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The "Class Properties" Lesson is part of the full, Complete Intro to React, v7 course featured in this preview video. Here's what you'd learn in this lesson:

Brian demonstrates how to use the new feature in JavaScript, class properties, to make code easier to read by avoiding using constructors to set the initial state for class components.

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Transcript from the "Class Properties" Lesson

[00:00:00]
>> Let's talk about class properties. Pretty short little section here. I'm gonna show you how to make class components a little bit easier to write. So there is a future spec of JavaScript which is gonna get added called class properties. I don't even know what stage it is.

[00:00:20] But anyway, it's a great proposal. So I'm gonna show you how to set that up today in your React project. In general, I don't advise you to add experimental JavaScript to your projects like your long term maintenance projects. And to give you a good example of that, decorators, right, we've been talking about decorators in JavaScript for years and basically as long as I've been in the industry.

[00:00:43] If you're not familiar decorators are a really cool feature in languages like Python, where you can, kind of augment the ability of classes and functions with a statement. I know a company that added decorators everywhere inside of their codebase. And then they changed the way the decorators were gonna work and then they changed it again.

[00:01:02] And so they had to keep refactoring their app to keep up with how the spec was changing and that sucks. So in general do not do that except this time. [LAUGH]. I don't think this one's gonna change it hasn't changed in a while and it's coming I wish I just look up, what this is actually in terms of the stage.

[00:01:30] It is, so I think it got added. It might even been added this year. But still, sometimes I'm gonna show you how to do this. So in the case in the future that you want to add additional Babel plugins that this is how you do specifically with parcel.

[00:01:46] So again go ahead and copy this statement right here NPM install-D@babble/plugin-proposal class properties at 7.16.7. We're gonna stop our server here for a second paste that in there. Then run our server again. Okay, so once we've done that, then we need to make a dot Babelrc file, which we're gonna do really quick So when I very first started teaching this class, I don't know why this is upset.

[00:02:28] That's fine, I don't care. When I very first started teaching this class, we had to set up Babel totally ourselves. It was a process we had to learn like about the internals of Babel and all that. And in general, parcel just hides all that from you. What all Babel is, it's a code transformer, it takes code A, it applies some transformation and you get code B out the other side.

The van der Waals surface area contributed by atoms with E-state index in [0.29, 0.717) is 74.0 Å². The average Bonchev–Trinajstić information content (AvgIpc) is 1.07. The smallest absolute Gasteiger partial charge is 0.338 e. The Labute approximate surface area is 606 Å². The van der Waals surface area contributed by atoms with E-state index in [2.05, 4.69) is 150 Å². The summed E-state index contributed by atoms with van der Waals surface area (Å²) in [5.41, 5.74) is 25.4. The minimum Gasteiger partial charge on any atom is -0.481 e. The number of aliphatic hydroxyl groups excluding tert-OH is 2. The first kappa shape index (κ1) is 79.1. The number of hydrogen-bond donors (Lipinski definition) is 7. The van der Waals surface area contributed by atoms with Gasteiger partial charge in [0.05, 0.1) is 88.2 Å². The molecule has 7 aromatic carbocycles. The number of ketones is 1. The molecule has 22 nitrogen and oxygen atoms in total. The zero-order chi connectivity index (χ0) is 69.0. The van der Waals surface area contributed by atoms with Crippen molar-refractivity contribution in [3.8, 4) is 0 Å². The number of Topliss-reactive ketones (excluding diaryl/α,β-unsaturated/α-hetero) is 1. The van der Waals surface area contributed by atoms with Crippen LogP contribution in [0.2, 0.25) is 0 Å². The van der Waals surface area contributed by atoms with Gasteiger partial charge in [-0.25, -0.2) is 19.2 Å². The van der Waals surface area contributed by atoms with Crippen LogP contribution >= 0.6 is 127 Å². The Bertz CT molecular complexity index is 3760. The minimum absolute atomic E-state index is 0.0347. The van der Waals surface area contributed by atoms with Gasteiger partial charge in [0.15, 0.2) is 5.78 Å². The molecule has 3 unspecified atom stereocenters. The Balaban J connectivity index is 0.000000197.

[00:02:54] It's called a transpiler as you might imagine but it's built into parcel for the most part, you don't have to care what it does. But that was what's doing the JSX transformations for you. So like removing all that making that understandable JavaScript, it's what's taking your futuristic JavaScript and transpiling it to IE 11 compatible JavaScript.

[00:03:15] It does all those kinds of translations for you. So what we're doing is we're augmenting it's ability to do transformations for a brand new feature of JavaScript called class properties. So, we're going to add this Babelrc here. Again, you can just copy that if you want to. I'm gonna type it out just so you can see it.

[00:03:36] Let me bring up my notes here. And you're gonna put in plugins. This is gonna be an array and you're gonna add @babel/plugin-proposal- class-properties like that. So a plugin is like a low level concept in Babel basically what it contains is a contains like a detector to say when you see something that looks like this, transform it so it comes out like this.

[00:04:20] So, it forms your code from the futuristic JavaScript to the past JavaScript so that older brothers can understand. Okay. There's also things called presets. So for example there's ones called preset-n that your code is already being run through. But because we're not overriding anything with it we don't have to like, do anything to it.

[00:04:45] Because the way this works with parcel is it merges your Babel RC with their existing Babel RC and that would include things like preset react. It includes preset-env and a bunch of other stuff. Okay, so now I want you to bring back up your details page So instead of this part, which is kind of gross looking, we can now just say state equals loading true like this.

[00:05:21] And then we can get rid of this constructor altogether. That is significantly cleaner in my opinion, right, you don't have this all this cruft you'll have another function up here you're just setting a class property on details of loading true. These are basically doing the same thing. Makes sense?